Nearly 50 per cent of cancer patients aren’t offered help for emotional distress
How are you doing emotionally? This seems like a question you’d expect when you’re undergoing cancer treatment – but not many people who receive cancer care hear it very often.
Up to 1 in 5 cancer patients are never asked about their emotional wellbeing at their hospital appointments. Most are offered help to relieve physical symptoms such as pain, but almost half the patients are not offered help to relieve emotional distress.
Cancer Council NSW has invested $4.5million to improve support for people diagnosed with cancer. A big part of this investment was granted to Laureate Professor Rob Sanson-Fisher and his team at the University of Newcastle – he revealed the issue of unmet emotional needs, and wants to address it with a new system of patient-centred care.
A wide range of unmet emotional needs
Professor Sanson-Fisher’s recent data shows that many people diagnosed with cancer in Australia report an unmet need for help relating to their cancer. The five most common areas of unmet needs are:
- knowing what type of financial assistance is available and how to obtain it
- parking at the hospital
- lacking energy and feeling tired
- fears about the disease getting worse
- uncertainty about the future
Professor Sanson-Fisher showed that about 1 in 4 people affected by cancer report possible depression and 1 in 5 report possible anxiety. However, it also became clear that the majority of patients do not voluntarily discuss their emotional health at hospital appointments. That’s why some patients may not receive aspects of care that could be of benefit to them.
Cancer Council NSW think it’s essential to fund new treatments and therapies to reduce the impact of cancer – but it’s equally important to focus on cancer research which will improve support and care for people diagnosed with cancer.
This focus area of research will lead to results and strategies which will have an imminent, positive impact for those currently affected by cancer.
As part of our $4.5million dollar investment to improve support for people diagnosed with cancer, Professor Sanson-Fisher received a large funding boost – he and his team want to use the funds to change the prevalence of unmet emotional needs.
A new system of patient-centred care
Professor Sanson-Fisher is convinced that to provide high quality care that meets people’s needs and maximises their quality of life, we must change the system in which care is provided.
His research will implement a new system of patient-centred care across cancer treatment centres in NSW. The new system aims to improve the quality of care in reducing cancer survivors’ levels of anxiety, depression and unmet needs, while improving quality of life.
The research team predict that patient-focused care will be effective in reducing levels of anxiety and depression, and addressing the unmet needs of survivors. If this prediction proves correct, this system could be readily adopted by every cancer centre in NSW and Australia-wide, and have a profound impact on the way in which cancer care is delivered in Australia.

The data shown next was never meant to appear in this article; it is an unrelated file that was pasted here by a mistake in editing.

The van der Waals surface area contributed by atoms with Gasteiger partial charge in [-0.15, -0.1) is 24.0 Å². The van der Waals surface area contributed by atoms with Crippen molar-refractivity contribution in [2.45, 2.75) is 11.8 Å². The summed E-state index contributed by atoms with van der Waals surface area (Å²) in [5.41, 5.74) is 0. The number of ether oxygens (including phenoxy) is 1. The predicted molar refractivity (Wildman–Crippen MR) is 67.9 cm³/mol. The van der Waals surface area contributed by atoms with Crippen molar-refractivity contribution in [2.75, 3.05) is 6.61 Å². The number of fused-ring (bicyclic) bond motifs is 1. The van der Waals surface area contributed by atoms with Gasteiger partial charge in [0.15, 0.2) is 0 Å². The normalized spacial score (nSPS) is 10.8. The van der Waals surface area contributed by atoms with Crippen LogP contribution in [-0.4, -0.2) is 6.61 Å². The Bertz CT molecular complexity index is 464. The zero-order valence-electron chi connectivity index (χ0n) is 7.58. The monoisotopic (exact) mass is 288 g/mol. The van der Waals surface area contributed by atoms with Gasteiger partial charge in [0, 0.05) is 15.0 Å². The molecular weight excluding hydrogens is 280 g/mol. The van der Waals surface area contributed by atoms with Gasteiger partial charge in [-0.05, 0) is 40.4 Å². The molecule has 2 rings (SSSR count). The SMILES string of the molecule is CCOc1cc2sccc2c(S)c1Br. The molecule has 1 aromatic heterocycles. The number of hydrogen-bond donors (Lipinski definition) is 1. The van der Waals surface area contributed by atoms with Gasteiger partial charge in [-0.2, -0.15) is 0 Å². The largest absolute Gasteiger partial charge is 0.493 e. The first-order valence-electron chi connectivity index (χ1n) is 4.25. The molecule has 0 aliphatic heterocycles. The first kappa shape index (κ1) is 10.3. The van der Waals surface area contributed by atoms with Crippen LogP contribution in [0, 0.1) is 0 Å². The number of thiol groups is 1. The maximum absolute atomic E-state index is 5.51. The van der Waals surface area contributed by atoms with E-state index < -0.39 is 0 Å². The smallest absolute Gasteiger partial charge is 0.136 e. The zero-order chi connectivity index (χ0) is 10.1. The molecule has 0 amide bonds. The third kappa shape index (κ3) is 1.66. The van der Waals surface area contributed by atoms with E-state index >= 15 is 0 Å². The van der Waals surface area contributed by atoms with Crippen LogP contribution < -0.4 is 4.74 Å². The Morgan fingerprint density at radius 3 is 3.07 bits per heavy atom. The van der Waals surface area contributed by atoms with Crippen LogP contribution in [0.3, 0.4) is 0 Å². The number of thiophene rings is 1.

How our support services can help
Cancer Council NSW’s range of practical, emotional and informational support services offer help to fill the gap in unmet needs that many patients and survivors face.
A cancer diagnosis can provide a myriad of challenges to the physical, emotional and social wellbeing of patients and their carers. Our support services offer more help for people at all stages of cancer – from our Cancer Connect peer support program for people who have completed treatment or are going through it, to Pro Bono legal and financial advice and survivorship programs which help people navigate life after cancer.
We want anyone affected by cancer to know that more information and support is out there. Those wishing to find out more about Cancer Council NSW’s support services can contact Cancer Council 13 11 20 Information and Support.
Want to help? Host your Australia’s Biggest Morning Tea
This May, you can help support Cancer Council NSW, its researchers and its support programs by hosting your own Australia’s Biggest Morning Tea.
If you can put the kettle on, you can host a morning tea – it’s that easy. Gather your friends, family or workmates, share a cuppa and tasty treats, and give your support to those affected by cancer.
By doing so, you help fund researchers like Professor Rob Sanson-Fisher , who work hard to improve support for cancer patients and survivors. The funds you raise also go towards Cancer Council’s life-saving support programs – like Cancer Council 13 11 20 Information and Support – for people facing cancer.
The official Australia’s Biggest Morning Tea date is Thursday 26th May 2016, but events can be hosted at any time during May or June.
Visit www.biggestmorningtea.com.au to register and learn more.